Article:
- Lengthy exposure to harsh weather situations, whether scalding or freezing. Exposing a VT 700 to extreme weather circumstances, such as igniting it in below-freezing temperatures, riding it tough on hot summer days, or idling in gridlock for extended spells, will seriously affect how many years the bike will last.
- How tough you ride your VT 700, and what the bike is used for (travel vs. commuting). Shifting at the appropriate RPMs and maintaining your RPMs where they’re meant to be, as outlined in the owner’s manual, will extend your VT700’s motor life.
Is the Honda VT700 Reliable?
The Honda VT700 Shadow 700 was considered one of the most reliable medium-cruisers of its day and one of the most reliable machines in the 80s Shadow line. Since its 1984 launch, the VT700 has remained one of the most durable motors of its era.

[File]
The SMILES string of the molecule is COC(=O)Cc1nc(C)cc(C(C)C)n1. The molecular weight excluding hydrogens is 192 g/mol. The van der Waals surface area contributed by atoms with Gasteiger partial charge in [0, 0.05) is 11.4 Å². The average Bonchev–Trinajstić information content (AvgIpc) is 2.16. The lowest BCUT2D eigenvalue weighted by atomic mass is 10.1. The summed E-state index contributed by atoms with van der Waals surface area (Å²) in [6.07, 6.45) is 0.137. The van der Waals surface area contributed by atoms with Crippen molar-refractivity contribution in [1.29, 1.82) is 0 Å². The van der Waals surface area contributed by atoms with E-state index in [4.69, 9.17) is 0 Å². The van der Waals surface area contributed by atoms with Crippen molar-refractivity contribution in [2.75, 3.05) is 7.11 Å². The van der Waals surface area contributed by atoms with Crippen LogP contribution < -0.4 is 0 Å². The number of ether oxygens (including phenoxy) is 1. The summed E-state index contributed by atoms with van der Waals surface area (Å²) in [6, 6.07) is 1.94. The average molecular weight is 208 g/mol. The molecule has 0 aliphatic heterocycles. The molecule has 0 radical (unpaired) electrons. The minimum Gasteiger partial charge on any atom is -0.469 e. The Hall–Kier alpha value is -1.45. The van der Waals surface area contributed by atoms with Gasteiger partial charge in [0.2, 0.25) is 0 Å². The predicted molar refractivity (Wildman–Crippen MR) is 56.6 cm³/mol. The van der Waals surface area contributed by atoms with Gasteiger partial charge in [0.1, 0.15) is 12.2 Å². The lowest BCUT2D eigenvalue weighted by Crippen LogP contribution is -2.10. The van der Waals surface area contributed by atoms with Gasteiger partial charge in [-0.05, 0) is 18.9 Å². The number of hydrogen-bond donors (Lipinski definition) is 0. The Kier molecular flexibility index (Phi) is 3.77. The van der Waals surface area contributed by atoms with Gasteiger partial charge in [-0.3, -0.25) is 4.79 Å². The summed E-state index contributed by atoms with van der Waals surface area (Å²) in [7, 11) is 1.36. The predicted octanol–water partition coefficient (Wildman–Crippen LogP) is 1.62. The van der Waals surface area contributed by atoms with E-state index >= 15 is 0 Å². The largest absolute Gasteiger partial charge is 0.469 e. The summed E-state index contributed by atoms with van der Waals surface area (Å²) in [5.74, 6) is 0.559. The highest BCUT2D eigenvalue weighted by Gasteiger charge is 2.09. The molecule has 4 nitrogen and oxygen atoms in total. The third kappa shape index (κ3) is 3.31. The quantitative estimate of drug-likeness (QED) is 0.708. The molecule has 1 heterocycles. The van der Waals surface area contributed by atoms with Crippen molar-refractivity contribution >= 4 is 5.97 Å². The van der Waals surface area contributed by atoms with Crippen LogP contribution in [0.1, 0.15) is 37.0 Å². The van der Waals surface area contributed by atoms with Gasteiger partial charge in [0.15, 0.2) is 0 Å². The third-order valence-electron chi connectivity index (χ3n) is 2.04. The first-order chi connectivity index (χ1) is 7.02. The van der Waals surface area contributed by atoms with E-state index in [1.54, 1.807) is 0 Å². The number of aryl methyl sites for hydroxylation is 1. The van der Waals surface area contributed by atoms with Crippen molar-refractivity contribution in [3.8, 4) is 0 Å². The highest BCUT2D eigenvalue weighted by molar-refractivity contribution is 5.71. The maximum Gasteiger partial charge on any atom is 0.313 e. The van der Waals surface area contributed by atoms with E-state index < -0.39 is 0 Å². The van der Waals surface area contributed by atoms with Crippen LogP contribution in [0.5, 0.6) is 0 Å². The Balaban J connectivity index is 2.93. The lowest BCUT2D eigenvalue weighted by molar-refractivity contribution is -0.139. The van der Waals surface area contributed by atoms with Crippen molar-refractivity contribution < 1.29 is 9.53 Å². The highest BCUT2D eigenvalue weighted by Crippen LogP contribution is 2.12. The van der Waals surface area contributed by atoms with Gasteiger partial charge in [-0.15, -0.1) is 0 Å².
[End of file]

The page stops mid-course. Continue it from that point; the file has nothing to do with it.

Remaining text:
Honda VT enthusiasts seem to consent that the soul of the steed is the VT700; its motor is its most vital asset.
The VT700 came in an era where Honda’s engineering team was celebrated as ahead of the proverbial curve when it came to motor design.
To be sure, Honda had a good thing with earlier engine designs, but with the Shadow 700’s VT700 motor, they enhanced an exemplary thing to be renowned.
The VT700 engine had hydraulic valve adjustment, one of the expressions of Honda’s successful attempt to engineer reliability. Its motor was a 3-valve liquid-cooled 694cc SOHC V-2 coupled to a shaft-driven 6-speed gearbox, as reliable as they came back then.
The Shadows were never unreliable, but Honda nailed their reliability reputation down with the VT700.